7. Empower your congregants. When seconds count, the police arrive in minutes. We must empower our congregants to protect themselves and assist, or at least not hinder, church security team members and first responders. Consider putting laminated cards with basic instructions for potential crises in the pews, posting information on your website and flat screen monitors, and including a short paragraph each month in the church bulletin. Establish a monthly or quarterly lecture series using congregants with expertise in relevant safety- and security-related areas. A thirty-minute presentation after a Sunday service would be useful and well-received. These lectures can also be advertised to the community to bring new members to the church.
  8. Document significant events. All significant events should be logged. This practice achieves two goals: security team members who dealt with the issue some time ago and members who were not on duty when it occurred will recall or become knowledgeable of the people, issues, and responses involved. Second, this information can be used to develop or enhance church plans.
  9. Join (or start) a community of faith safety and security group. You don’t need to reinvent the wheel. Contact other local houses of worship and ask to review their policies and plans. You can also establish an interdenominational community of faith that meets monthly at different churches to share their policies, plans, experiences, and best practices.
  10. Reach out to first responders. Local police and fire/rescue can help improve church safety and security at no charge. Ask law enforcement to conduct a CPTED (crime prevention through environmental design) survey and park a cruiser in your parking lot as a deterrent. Ask your local fire department to teach a class on first aid, Stop the Bleed tourniquet application, and fire safety. Here is an added benefit: these responders will become familiar with your facility and this will facilitate any future response.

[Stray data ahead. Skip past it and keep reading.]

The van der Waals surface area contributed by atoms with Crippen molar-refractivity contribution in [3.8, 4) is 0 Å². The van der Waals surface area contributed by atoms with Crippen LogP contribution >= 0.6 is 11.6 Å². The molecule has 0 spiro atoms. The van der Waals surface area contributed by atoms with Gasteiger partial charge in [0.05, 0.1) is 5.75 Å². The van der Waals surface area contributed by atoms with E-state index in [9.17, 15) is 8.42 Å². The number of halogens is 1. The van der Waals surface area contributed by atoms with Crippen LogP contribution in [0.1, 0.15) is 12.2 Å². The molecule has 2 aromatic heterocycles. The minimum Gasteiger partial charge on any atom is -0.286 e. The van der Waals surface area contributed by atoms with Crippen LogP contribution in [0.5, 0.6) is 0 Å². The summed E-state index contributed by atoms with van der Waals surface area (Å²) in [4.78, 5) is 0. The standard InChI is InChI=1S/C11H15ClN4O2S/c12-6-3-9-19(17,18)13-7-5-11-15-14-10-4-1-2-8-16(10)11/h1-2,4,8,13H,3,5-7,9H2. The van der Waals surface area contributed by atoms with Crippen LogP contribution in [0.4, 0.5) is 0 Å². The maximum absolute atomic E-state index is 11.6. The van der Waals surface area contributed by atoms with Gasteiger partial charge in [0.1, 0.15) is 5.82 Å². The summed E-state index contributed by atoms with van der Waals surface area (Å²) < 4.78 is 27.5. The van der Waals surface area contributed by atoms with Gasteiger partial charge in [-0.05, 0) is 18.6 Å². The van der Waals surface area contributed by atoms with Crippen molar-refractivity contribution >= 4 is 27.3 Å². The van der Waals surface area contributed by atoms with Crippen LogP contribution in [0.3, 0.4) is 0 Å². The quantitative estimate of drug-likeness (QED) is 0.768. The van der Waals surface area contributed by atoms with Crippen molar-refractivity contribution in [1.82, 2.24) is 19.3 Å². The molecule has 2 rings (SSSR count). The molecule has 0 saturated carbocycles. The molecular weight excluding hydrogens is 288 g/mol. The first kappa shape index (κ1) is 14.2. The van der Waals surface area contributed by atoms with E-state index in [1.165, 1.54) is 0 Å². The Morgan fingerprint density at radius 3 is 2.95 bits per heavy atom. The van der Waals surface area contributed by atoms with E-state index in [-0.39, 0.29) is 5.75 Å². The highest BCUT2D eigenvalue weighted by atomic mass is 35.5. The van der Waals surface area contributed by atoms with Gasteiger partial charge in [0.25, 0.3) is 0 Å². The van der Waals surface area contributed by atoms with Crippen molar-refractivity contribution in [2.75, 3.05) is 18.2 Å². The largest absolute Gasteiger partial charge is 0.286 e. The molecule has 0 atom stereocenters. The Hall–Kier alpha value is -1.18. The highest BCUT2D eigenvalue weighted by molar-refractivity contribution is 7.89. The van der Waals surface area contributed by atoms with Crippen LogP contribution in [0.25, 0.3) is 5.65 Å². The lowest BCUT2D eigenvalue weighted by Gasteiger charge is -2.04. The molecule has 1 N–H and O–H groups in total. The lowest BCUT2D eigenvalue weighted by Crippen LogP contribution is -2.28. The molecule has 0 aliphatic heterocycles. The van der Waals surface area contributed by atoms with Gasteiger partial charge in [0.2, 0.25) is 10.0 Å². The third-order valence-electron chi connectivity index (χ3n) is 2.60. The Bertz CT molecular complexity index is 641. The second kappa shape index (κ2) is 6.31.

11. Conduct a table-top exercise (TTX) for various contingencies. Hopefully you’ll never confront a crisis, but hope is not a strategy. Assemble all church stakeholders and local responders to talk your way through who would do what in an emergency, how communications will be achieved, evacuation and reunification procedures, etc. Your eyes will be opened!
  12. Conduct a comprehensive assessment of your safety and security plans and capabilities. Just how good are your plans and capabilities? A TTX will reveal where you need help. This assessment should identify your priority goals, identify all the resources needed to meet them, and develop a time-phased plan of priority cost-effective corrective actions. 

About the author

Dr. John Weinstein is a retired senior law enforcement commander with over 40 years of public service. He is a national and international lecturer and has published more than 50 articles on various safety and security topics in professional journals and publications. He is currently a Principal with Dusseau Solutions. For more information about Dusseau Solutions, go to www.dusseau-solutions.com.